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Adult Ed Bibliography

The best bibliography of adult education in the United States is this National Louis University site. Divided by topic, some sources are even annotated. Also check out "Insights" athttp://www3.nl.edu/academics/cas/ace/casinsights.cfm and their "Adult Educators You Should Know" section athttp://www3.nl.edu/academics/cas/ace/adulteducators.cfm

Adult Education Research Conference (AERC)

The major research conference in the field, now in its 48th year.

Canadian Association for the Study of Adult Education

Curtis Kelly’s Site

This Web site features a number of articles by Curtis Kelly, a number of them related to lifelong language learning and teaching older learners.

Dottie Dotlish Tweets and Music Site

"Dottie Dotlish" (a fictional character) makes short comments about her daily life and supplies bits of advice and encouragement for language learners, all in relatively simple English, on Twitter and Facebook (mostly the same content). She is also a DJ at BLIP.fm, where she plays mostly classic pop songs from the 1930s to 1950s, with links to their lyrics. Such songs may be especially attractive to older learners.

Encyclopedia of Informal Education (Informal Education homepage)

The encyclopedia of informal education has over 300 articles that explore key ideas, thinkers and practices within informal education and lifelong learning. Very user friendly.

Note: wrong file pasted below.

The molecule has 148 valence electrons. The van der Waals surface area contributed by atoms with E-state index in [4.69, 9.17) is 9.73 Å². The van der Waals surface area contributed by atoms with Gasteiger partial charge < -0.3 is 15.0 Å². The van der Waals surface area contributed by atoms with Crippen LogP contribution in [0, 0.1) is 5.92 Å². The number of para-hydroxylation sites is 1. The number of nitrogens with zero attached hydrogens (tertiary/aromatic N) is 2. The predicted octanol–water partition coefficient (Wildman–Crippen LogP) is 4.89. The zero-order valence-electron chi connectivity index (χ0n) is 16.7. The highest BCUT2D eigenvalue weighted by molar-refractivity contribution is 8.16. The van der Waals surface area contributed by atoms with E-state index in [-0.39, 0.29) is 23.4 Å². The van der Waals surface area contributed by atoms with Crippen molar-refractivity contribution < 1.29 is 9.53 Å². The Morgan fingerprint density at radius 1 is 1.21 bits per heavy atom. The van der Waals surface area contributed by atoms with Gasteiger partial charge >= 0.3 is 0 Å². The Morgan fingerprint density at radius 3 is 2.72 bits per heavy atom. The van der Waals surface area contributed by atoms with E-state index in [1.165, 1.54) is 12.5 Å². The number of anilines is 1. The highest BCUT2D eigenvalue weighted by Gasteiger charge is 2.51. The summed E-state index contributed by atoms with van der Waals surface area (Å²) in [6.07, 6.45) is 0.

Japanese Ministry of Education, Culture, Sports, Science and Technology (MEXT) MEXT English Web site

This Web site provides access to MEXT policies and news, including those related to lifelong learning in Japan.

SCUTREA(Standing Committee on the Research in the Education of Adults)

The British equivalent of the AERC. The proceedings are online, along with proceedings from various other educational research conferences in the UK. Access to research is at http://www.leeds.ac.uk/educol/ Takes a little time to figure out the search process, but worth the effort.

University of Bamberg (Germany) Adult Education Site

Best source for information on international adult education. REALLY useful if you can read German, but still pretty good if you can only read English.


Senior English Blog

This Japanese blog, managed by Mr. Tadashi Ishida, contains comments from his older learners of English about their methods of study.